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The rise of the 'New Atheists'

By Simon Hooper for CNN
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(CNN) -- If you'd wanted to write a holiday season bestseller this year, your best bet would have been to write dieting guide or a self-help book.

Failing that, an impassioned denunciation of the existence of God and the dangers of organized religion should have done the trick.

With his latest book "The God Delusion" currently sitting comfortably among's top sellers and on both the New York Times and the UK's Sunday Times bestseller lists, Richard Dawkins will no doubt appreciate the irony of friends and families exchanging copies on Christmas Day.

But the Oxford University professor, who made his name as a passionate apostle of Darwinian evolutionary theory in the 1970s with "The Selfish Gene," is merely the loudest and most notorious voice among a group of thinkers and writers who make up a movement dubbed the "New Atheism."

Others include Sam Harris, author of another bestseller "Letter to a Christian Nation" which explores the influence of Christian fundamentalism on U.S. President George W. Bush, philosopher Daniel Dennett and columnist Christopher Hitchens, who is set to join the fray next year with his latest work, "God is Not Great: The Case Against Religion."

What the New Atheists share is a belief that religion should not simply be tolerated but should be countered, criticized and exposed by rational argument wherever its influence arises.

"We cannot, of course, disprove God, just as we can't disprove Thor, fairies, leprechauns and the Flying Spaghetti Monster," says Dawkins. "But, like those other fantasies that we can't disprove, we can say that God is very, very improbable."

Their tone is overtly confrontational rather than gently persuasive. Harris talks of exerting so much pressure that it becomes "too embarrassing" to believe in God, while Dawkins describes the U.S. as living in a "theocratic Dark Age."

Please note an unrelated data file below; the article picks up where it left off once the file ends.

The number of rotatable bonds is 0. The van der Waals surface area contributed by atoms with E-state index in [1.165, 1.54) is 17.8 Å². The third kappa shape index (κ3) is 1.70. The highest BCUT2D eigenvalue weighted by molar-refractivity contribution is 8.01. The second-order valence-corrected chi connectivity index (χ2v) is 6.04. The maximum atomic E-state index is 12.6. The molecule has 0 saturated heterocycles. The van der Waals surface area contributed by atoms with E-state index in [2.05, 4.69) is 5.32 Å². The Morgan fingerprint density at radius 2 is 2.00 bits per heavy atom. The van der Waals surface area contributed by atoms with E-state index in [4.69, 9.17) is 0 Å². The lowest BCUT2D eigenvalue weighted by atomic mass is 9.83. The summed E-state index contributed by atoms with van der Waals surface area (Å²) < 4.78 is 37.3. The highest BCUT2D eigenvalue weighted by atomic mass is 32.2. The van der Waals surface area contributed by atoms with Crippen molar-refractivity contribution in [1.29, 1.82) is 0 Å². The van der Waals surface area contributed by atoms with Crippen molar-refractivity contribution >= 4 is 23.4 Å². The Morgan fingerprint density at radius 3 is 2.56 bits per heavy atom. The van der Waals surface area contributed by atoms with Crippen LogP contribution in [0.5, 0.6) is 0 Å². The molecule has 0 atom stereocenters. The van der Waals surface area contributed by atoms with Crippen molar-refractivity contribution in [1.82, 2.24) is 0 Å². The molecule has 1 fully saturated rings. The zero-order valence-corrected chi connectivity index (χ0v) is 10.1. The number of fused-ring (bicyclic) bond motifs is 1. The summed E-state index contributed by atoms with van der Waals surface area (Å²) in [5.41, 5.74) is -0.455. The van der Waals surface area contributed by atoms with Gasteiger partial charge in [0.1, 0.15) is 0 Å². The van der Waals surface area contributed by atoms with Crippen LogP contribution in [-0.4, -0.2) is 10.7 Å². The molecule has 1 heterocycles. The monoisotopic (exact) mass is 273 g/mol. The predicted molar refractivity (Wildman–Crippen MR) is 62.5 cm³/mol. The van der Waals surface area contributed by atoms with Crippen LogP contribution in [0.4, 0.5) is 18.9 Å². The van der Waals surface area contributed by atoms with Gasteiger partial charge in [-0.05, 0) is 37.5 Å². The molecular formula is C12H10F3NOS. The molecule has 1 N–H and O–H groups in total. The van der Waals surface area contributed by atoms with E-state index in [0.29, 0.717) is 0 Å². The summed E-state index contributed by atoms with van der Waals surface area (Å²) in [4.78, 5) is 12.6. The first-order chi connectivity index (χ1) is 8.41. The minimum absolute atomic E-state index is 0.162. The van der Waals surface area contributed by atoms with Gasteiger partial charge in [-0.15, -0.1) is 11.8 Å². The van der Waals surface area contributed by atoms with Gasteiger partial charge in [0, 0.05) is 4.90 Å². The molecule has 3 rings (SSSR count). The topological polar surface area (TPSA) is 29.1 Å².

But while the New Atheists may be loud, outspoken and popular reading matter among the sort of book buyers who use Amazon or read the New York Times, is there any evidence to suggest they are doing anything more than preaching to the (non-) converted?

In fact, the vehemence of their arguments can largely be understood as a frustrated backlash against a religious revival that is still gathering pace, especially in the U.S.

An ICM poll in 2004 found that 91 percent of Americans believed in the supernatural, 74 percent believed in an afterlife and 71 percent said they were willing to die for their beliefs. Research by the University of Minnesota this year also identified atheists as the U.S.'s "most distrusted minority."

"The reason these books are proving popular is that religion is becoming center stage," said Keith Porteous Wood, director of the National Secular Society. "In the last five years, in terms of the influence of religion, the gas has been turned up breathtakingly. People are starting to react against this."

In recent years religious ideas have increasingly impinged on public life in ways unacceptable to New Atheist rationalism, from arguments over the teaching of "intelligent design" in schools to gay marriage and restrictions on embryonic stem cell research.

Meanwhile the hijacking of Islam as an ideological underpinning for al Qaeda terror attacks and suicide bombings has only served to further underpin atheist arguments blaming religion for the world's ills.

But more bad news for atheists is contained in an article by demographer Eric Kaufman in this month's Prospect magazine.

Kaufman argues that the world's religious population is increasing after a century of gradual decline as younger generations in the developing world reject secularization. He also points out that religious people enjoy an unassailable demographic advantage over non-believers by having more children.

Even Western Europe, which contains some of the most secular societies on earth, will be affected by a growing tide of religiosity due to immigration from the Muslim world, predicts Kaufman.

"By the mid-21st century, the peak of secular European politics will be long past," writes Kaufman. "As in America, politicians will need to stay on the right side of religious sentiment to ensure they are not outflanked by their opponents."

Ultimately then, the all-out assault waged by Dawkins and his fellow travelers against the forces of superstition and irrationalism may be thwarted as much by birth rates as beliefs.

In an interview published in this month's Wired magazine, Dawkins estimated the number of non-religious people in the U.S. to be around 30 million and compared atheists' struggle for recognition as equivalent to previous campaigns by other minority groups.

"I think we're in the same position the gay movement was in a few decades ago," said Dawkins. "There was a need for people to come out. The more people who came out, the more people who had the courage to come out. I think that's the case with atheists. They are more numerous than anybody realizes."


Leader of the new atheists? Oxford University professor Richard Dawkins: "God is very, very improbable."



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